Background: One of the main problems in the therapy of depression is the limited efficacy of antidepressants and the limited utility of augmentation strategies. Zinc, a non competitive NMDA receptor antagonist exhibits preclinical antidepressant efficacy. Moreover, a preliminary clinical report suggests augmentation of antidepressant therapy by zinc in depression.
Methods: A placebo-controlled, double blind study of zinc supplementation in imipramine therapy was conducted in sixty, 18-55-year old, unipolar depressed patients fulfilling the DSM-IV criteria for major depression without psychotic symptoms. After a one week washout period, patients were randomized into two groups treated with imipramine (approximately 140 mg/day) and receiving once daily either placebo (n=30) or zinc supplementation (n=30, 25 mgZn/day) for 12 weeks.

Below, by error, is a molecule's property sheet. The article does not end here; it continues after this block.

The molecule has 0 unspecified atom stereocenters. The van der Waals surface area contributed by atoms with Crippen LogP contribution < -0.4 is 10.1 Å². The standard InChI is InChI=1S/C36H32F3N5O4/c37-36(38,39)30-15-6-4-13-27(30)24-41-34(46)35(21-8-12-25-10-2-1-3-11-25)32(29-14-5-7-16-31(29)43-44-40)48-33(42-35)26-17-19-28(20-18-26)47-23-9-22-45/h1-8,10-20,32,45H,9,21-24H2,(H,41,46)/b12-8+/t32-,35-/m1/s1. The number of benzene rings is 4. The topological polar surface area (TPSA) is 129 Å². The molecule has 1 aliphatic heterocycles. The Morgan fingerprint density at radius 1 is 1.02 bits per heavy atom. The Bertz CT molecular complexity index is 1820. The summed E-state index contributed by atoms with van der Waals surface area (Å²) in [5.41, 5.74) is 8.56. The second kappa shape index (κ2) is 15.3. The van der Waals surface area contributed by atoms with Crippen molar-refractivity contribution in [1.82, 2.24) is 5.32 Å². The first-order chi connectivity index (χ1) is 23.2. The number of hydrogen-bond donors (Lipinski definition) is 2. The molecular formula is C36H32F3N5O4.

Results: No significant differences in CGI, BDI, HADRS and MADRS scores were demonstrated between zinc-supplemented and placebo-supplemented antidepressant treatment non-resistant patients. However, zinc supplementation significantly reduced depression scores and facilitated the treatment outcome in antidepressant treatment resistant patients.
Conclusion: Zinc supplementation augments the efficacy and speed of onset of therapeutic response to imipramine treatment, particularly in patients previously nonresponsive to antidepressant pharmacotherapies. These data suggest the participation of disturbed zinc/glutamatergic transmission in the pathophysiology of drug resistance.